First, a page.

One unexpected finding from Spirit's Mössbauer measurements was its detection of a considerable amount of olivine in the soil, a silicate mineral that is made up of silicon, oxygen, iron, magnesium. In fact, there was more olivine registering than any other single material. "It is the kind of mineral that one finds in igneous rocks, volcanic rocks, lava, and basalt," Squyres explained. Although olivine actually forms in a number of different rocks, it is, for the most part, a primary igneous mineral. "It is not something that you form as a result of lots of chemical weathering," he pointed out.

"We were surprised about finding olivine in the soil, because we expected weathering material like iron oxides and we haven't seen this yet," Klingelhoefer told The Planetary Society later. " We expected to see a little bit of olivine, which is usually around from the rocks, but this amount was a little bit of a surprise."

www.planetary.org...


So if it turns out that it really is olivine then where does it come from since it would not stand the weathering ( those dust storms are said to whip up quite the storm) for 'many millions of years'. Is the planet really geologically inactive then, as they said till not long ago?


"The Mars we thought we knew was not the real Mars," says Ken Edgett, a geologist with Malin Space Science Systems of San Diego, California, which built the orbiter's cameras. "I'm personally surprised."
His team, led by Massachusetts Institute of Technology geologist Maria Zuber, measured the plains of northern Mars and found them to be extraordinarily flat.

"It's as if from L.A. to Washington it is so flat that there is only a deviation of 10 meters (32.8 feet)," he said. "That is about as flat as can be."
Such data could provide important evidence that the northern plains in at least some part of Mars' past were in fact oceans. The ocean theory remains controversial, given that water on the surface of Mars today would dissipate immediately into the thin atmosphere.

Smiths team also found vivid detail of the strangely contoured quality of the martian surface, with its highlands in the south sloping dramatically to the plains below.
He noted that the Utopia basin in the northern plains -- barely visible to scientists until recently -- reveals strange cracks that could be due to faulting, but also resemble fissures found on Jupiter's frozen moon Europa.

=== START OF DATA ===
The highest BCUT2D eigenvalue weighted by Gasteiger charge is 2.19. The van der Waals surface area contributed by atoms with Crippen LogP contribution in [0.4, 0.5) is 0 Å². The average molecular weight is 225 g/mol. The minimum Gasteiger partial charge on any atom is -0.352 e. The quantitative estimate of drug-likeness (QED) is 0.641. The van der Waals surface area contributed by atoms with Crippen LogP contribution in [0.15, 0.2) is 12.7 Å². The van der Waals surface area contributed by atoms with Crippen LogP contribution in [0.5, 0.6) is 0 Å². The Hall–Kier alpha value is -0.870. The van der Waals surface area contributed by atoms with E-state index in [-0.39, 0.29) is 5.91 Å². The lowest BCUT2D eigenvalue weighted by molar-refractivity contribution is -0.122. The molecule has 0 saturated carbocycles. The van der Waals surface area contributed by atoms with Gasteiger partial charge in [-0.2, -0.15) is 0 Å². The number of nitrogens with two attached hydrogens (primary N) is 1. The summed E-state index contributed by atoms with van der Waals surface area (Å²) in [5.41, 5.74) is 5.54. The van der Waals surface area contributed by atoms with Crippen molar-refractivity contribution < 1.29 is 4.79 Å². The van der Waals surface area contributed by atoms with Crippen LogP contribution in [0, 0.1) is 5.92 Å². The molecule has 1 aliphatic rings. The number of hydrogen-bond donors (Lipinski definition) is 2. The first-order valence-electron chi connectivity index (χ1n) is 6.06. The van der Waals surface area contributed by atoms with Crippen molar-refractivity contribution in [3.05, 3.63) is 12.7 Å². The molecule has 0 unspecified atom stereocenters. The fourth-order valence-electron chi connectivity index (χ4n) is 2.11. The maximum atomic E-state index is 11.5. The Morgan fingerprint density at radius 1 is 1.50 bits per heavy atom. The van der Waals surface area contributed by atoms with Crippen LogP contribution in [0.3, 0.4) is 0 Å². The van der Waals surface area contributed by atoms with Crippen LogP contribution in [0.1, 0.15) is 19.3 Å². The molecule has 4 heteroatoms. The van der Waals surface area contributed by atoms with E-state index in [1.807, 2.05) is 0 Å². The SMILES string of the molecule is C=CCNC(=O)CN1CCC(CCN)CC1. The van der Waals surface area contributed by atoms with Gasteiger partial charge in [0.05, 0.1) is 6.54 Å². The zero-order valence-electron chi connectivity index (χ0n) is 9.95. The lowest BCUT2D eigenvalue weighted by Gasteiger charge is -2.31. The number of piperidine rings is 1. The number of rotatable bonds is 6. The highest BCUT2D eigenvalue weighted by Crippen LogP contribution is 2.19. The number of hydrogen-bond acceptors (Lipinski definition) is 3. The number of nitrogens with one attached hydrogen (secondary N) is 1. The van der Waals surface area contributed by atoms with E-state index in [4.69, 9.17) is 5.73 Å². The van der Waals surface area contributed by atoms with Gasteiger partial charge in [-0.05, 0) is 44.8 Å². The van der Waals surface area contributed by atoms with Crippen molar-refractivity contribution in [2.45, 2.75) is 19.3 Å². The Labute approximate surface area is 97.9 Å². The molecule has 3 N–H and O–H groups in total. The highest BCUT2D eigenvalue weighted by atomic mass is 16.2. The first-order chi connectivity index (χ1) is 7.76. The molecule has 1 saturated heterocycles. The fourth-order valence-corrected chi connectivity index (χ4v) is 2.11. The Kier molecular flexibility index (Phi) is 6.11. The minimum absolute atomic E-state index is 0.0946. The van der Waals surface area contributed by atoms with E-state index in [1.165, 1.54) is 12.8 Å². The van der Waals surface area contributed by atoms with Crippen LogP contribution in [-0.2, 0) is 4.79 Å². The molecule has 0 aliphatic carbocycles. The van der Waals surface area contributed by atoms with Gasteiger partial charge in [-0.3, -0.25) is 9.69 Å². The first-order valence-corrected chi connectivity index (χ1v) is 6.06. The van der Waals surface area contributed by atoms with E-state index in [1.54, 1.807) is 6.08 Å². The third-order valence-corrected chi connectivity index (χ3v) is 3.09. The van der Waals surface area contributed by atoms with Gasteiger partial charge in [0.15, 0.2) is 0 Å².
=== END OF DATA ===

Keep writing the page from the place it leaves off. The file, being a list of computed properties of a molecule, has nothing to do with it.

Based on gravity data, the martian basin likely was once an astonishing 7.45 miles (12 kilometers) deep, but was somehow filled in over the centuries.

Mars Weather It's Stranger Than You Thought


I guess it may be not-so-inactive after all?



WASHINGTON -- Researchers using NASA's Mars Global Surveyor spacecraft announced Thursday that they found puzzling signs of water seeping into what appear to be young, freshly-cut gullies and gaps in the Martian surface.
The startling discovery of recently-formed, weeping layers of rock and sediment has planetary experts scratching their heads.

The wet spots show up in more than 120 locations on Mars and in the coldest places on the planet, said Michael Malin of Malin Space Science Systems in San Diego, California, which built the spacecraft's camera.

And that presents a "perplexing problem," he said, because logic says that Mars sub-zero temperatures and thin atmosphere should have kept those wet spots from ever forming.

The wet spots, which turn up in 200 to 250 different images from the Global Surveyor spacecraft, "could be a few million years old but we cannot rule out that some of them are so recent as to have formed yesterday," Malin said.

www.space.com...


Possibly yesterday? Well that is kinda surprising ,right?

I could go on for a few pages but i think your probably getting the idea. Either these guys don't really know much about Mars ( or what coulda/woulda/shoulda happened in the past) or their lies are so numerous that they can't coordinate them properly. I am going with lying since they are after not called NASA( Never a straight answer) for nothing .

Stellar



[edit on 24-3-2006 by StellarX]



posted on Mar, 24 2006 @ 02:14 PM
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Originally posted by browha
The martian atmosphere is simply just too thin to sustain plant life, you would need water, O2, CO2, potassium compounds, nitrates, etc, to sustain plant life...
At night it'd respire, so yes, O2 would be used up.


That is what you would require to sustain plant life as we know it. Are we back to such basic arguments that i must point out how diverse life on just this planet is? A thin atmosphere is not going to prevent plant life anyways and we know that plants can get their water from below the surface. Scientist are now seemingly agreeing that Mars has water below the surface which might or might not be frozen. The evidence of olivine found on the surface also indicates volcanic or other geological activity which means the rest of the compounds might not be all that scarce.

If your going to note objections to plant or other life on Mars you should at least suggest why beside just making the same old assumptions.

Stellar

[edit on 24-3-2006 by StellarX]